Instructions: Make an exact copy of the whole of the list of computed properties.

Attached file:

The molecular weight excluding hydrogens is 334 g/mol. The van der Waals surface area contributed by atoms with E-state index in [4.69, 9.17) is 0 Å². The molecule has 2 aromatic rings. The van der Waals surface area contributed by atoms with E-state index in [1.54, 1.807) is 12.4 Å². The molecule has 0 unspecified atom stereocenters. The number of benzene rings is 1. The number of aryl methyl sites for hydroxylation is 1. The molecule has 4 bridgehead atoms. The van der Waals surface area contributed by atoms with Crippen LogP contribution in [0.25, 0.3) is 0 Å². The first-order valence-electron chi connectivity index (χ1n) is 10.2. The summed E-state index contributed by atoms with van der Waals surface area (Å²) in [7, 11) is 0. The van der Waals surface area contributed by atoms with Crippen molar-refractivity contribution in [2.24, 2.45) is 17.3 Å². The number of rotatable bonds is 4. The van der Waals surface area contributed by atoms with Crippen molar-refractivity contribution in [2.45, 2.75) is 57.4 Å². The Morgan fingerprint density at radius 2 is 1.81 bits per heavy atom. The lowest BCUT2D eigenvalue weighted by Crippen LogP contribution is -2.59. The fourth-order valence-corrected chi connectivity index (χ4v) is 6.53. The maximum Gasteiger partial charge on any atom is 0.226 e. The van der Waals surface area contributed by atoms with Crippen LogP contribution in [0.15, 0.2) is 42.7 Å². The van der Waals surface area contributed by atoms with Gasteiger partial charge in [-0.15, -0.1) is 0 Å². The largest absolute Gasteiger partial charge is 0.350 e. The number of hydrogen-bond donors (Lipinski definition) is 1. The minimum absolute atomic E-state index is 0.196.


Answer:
The molecular weight excluding hydrogens is 334 g/mol. The van der Waals surface area contributed by atoms with E-state index in [4.69, 9.17) is 0 Å². The molecule has 2 aromatic rings. The van der Waals surface area contributed by atoms with E-state index in [1.54, 1.807) is 12.4 Å². The molecule has 0 unspecified atom stereocenters. The number of benzene rings is 1. The number of aryl methyl sites for hydroxylation is 1. The molecule has 4 bridgehead atoms. The van der Waals surface area contributed by atoms with Crippen LogP contribution in [0.25, 0.3) is 0 Å². The first-order valence-electron chi connectivity index (χ1n) is 10.2. The summed E-state index contributed by atoms with van der Waals surface area (Å²) in [7, 11) is 0. The van der Waals surface area contributed by atoms with Crippen molar-refractivity contribution in [2.24, 2.45) is 17.3 Å². The number of rotatable bonds is 4. The van der Waals surface area contributed by atoms with Crippen molar-refractivity contribution in [2.45, 2.75) is 57.4 Å². The Morgan fingerprint density at radius 2 is 1.81 bits per heavy atom. The lowest BCUT2D eigenvalue weighted by Crippen LogP contribution is -2.59. The fourth-order valence-corrected chi connectivity index (χ4v) is 6.53. The maximum Gasteiger partial charge on any atom is 0.226 e. The van der Waals surface area contributed by atoms with Crippen LogP contribution in [0.15, 0.2) is 42.7 Å². The van der Waals surface area contributed by atoms with Gasteiger partial charge in [-0.15, -0.1) is 0 Å². The largest absolute Gasteiger partial charge is 0.350 e. The number of hydrogen-bond donors (Lipinski definition) is 1. The minimum absolute atomic E-state index is 0.196.